PERSONAL RESPONSIBILITY IN FOOD CONSUMPTION ACT OF 2005 -- (House of Representatives - October 19, 2005)
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Mr. CHABOT. Madam Chairman, I am pleased to be a cosponsor of this legislation that will help curtail frivolous lawsuits. It is reassuring to see the Congress is taking measures to help rid our court system of lawsuits that are costly and hurt those consumers and businesses in our country. Twelve million people in this country are employed by businesses in the food industry, making it the Nation's largest private sector employer. This is an industry that has a direct impact on the Nation's economy, and these fast-food obesity lawsuits are opposed by nearly nine in 10 Americans.
The idea that holding the food industry liable for the excess of some individuals will combat obesity is unfounded. Individuals, not restaurants, are responsible for food choices that they make freely in their own daily lives.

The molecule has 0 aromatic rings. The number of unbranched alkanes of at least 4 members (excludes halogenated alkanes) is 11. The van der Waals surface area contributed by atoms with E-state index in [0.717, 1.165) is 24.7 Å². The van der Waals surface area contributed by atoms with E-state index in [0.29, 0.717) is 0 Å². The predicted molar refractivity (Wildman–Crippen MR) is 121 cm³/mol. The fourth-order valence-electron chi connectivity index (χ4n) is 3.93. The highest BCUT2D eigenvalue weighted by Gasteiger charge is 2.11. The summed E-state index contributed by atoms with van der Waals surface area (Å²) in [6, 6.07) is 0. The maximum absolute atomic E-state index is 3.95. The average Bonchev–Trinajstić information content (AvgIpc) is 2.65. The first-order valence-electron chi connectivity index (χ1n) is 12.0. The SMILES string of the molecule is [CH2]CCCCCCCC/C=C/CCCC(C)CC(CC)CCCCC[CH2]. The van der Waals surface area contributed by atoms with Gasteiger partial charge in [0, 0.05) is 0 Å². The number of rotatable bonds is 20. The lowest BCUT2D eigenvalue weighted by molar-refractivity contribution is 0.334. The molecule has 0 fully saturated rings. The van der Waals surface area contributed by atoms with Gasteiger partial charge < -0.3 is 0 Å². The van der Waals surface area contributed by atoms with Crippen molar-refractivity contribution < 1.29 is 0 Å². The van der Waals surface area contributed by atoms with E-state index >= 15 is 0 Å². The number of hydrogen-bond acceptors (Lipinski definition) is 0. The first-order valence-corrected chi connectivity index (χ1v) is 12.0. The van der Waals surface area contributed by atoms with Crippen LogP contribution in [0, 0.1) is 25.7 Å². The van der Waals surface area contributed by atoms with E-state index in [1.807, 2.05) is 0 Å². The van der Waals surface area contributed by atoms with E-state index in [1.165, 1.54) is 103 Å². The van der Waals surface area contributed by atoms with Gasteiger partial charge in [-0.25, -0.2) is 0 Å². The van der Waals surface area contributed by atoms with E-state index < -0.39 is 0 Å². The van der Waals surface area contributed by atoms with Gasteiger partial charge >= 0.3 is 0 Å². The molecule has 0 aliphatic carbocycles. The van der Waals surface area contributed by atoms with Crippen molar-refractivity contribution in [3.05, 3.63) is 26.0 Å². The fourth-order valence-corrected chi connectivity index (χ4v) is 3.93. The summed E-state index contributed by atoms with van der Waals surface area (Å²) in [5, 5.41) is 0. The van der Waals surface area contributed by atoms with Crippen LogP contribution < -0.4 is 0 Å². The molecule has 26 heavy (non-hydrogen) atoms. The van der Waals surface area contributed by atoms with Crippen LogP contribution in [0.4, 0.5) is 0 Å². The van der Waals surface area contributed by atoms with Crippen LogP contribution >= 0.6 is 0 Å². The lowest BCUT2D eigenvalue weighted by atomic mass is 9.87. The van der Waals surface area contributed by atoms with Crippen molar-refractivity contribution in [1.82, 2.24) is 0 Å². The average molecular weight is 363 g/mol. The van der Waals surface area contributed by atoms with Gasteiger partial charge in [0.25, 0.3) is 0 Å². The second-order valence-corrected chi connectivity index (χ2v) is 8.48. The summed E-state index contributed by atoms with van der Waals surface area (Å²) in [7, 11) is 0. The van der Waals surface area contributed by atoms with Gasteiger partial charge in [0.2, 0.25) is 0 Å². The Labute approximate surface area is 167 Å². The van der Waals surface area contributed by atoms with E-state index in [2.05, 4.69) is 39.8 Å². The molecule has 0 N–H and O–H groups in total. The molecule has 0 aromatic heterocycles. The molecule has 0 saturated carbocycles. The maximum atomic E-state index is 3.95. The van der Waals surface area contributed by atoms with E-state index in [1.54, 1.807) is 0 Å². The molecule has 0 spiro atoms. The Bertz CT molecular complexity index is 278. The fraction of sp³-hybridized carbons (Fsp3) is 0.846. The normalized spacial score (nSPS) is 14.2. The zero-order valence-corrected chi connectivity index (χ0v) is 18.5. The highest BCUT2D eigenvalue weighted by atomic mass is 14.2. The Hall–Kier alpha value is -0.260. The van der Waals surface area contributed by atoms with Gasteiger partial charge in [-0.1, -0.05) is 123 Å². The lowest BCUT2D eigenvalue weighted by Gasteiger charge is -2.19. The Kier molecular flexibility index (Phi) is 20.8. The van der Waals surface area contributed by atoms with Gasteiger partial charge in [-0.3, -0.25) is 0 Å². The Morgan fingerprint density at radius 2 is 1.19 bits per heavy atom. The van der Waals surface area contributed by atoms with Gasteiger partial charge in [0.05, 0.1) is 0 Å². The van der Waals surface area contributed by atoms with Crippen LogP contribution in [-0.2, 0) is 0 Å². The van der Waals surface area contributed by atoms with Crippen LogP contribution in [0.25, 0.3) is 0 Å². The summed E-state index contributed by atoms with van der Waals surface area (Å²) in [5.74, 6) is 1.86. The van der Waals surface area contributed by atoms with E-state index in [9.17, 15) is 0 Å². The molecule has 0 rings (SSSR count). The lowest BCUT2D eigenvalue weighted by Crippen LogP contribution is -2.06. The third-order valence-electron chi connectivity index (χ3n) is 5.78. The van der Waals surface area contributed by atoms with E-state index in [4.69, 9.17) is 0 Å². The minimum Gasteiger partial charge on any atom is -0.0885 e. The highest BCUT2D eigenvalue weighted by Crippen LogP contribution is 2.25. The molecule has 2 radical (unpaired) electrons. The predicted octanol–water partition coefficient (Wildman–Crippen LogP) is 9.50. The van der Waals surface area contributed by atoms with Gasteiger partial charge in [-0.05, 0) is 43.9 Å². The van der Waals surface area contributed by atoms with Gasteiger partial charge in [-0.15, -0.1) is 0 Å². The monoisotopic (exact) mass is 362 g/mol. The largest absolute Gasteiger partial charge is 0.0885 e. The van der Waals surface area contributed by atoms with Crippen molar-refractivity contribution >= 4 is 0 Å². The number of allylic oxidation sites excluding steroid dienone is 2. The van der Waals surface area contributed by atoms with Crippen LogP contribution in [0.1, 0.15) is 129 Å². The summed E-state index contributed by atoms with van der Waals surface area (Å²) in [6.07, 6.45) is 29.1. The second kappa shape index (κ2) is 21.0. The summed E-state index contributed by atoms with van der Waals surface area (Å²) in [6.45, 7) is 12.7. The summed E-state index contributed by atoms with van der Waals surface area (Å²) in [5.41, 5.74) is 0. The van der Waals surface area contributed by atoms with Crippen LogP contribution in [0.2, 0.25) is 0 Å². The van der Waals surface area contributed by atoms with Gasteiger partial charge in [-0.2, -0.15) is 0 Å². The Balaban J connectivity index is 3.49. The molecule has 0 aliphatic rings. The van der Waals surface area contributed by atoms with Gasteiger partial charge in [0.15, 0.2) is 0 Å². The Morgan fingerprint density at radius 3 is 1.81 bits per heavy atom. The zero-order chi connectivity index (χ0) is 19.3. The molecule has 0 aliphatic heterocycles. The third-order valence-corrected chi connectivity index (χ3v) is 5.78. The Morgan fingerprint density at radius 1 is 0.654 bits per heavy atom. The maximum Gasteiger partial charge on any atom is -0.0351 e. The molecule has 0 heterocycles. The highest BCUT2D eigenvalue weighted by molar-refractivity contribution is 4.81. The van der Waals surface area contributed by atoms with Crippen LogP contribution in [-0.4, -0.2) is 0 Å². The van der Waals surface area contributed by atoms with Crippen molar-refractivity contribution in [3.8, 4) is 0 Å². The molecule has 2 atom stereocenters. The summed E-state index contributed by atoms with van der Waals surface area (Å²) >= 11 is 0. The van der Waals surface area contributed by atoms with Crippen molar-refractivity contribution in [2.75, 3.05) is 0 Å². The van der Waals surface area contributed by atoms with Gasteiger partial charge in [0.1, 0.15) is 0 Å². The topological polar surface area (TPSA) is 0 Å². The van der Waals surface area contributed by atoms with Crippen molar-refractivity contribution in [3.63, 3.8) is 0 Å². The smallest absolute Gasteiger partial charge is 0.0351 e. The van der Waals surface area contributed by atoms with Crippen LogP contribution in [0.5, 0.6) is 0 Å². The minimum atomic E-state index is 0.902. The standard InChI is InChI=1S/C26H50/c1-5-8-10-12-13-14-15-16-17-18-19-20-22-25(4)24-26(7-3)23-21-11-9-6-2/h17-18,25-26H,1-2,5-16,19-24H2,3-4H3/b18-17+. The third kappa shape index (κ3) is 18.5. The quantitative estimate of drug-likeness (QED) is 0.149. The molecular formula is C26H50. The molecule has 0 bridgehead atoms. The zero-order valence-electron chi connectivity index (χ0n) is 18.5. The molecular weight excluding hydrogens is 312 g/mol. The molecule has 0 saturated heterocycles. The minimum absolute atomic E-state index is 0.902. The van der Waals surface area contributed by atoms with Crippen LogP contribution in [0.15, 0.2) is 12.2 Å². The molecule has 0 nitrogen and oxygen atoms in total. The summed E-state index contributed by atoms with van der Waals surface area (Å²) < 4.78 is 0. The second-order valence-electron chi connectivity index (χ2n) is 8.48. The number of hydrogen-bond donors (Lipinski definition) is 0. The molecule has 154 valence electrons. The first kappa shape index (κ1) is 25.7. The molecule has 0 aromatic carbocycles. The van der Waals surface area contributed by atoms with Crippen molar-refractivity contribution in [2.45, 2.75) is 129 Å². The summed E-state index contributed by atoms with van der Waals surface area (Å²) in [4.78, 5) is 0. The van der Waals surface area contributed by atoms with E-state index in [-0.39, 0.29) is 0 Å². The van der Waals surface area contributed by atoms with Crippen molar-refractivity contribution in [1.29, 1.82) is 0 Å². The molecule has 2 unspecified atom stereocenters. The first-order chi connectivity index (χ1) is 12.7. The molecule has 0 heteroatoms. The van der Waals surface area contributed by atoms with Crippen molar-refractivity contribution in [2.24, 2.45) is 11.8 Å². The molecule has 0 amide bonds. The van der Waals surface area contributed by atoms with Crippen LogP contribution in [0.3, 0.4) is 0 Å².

In addition, the food addressed by this legislation is legal and unadulterated, and the rights of individuals to pursue lawsuits resulting from claims like the mislabeling of food or food safety issues is preserved. Our country has a history of providing its citizens with a safe and affordable food supply. It is unacceptable to make arguments that certain types of food that are sold in certain types of restaurants as a result of consumer demand are somehow dangerous and that the average consumer must bear the burden in higher food costs because of the overindulgence by some individuals who file these types of lawsuits.
This bill is not about whether fast food causes obesity. The bill is about self-responsibility.
Today, the Congress of the United States is saying to a select group of lawyers that laws are not intended to protect people from these types of excesses, from essentially eating too much, and the courtrooms were never meant for that reason. It is really pretty simple. If you eat too much, you get fat. It is your fault. Do not try to blame somebody else.
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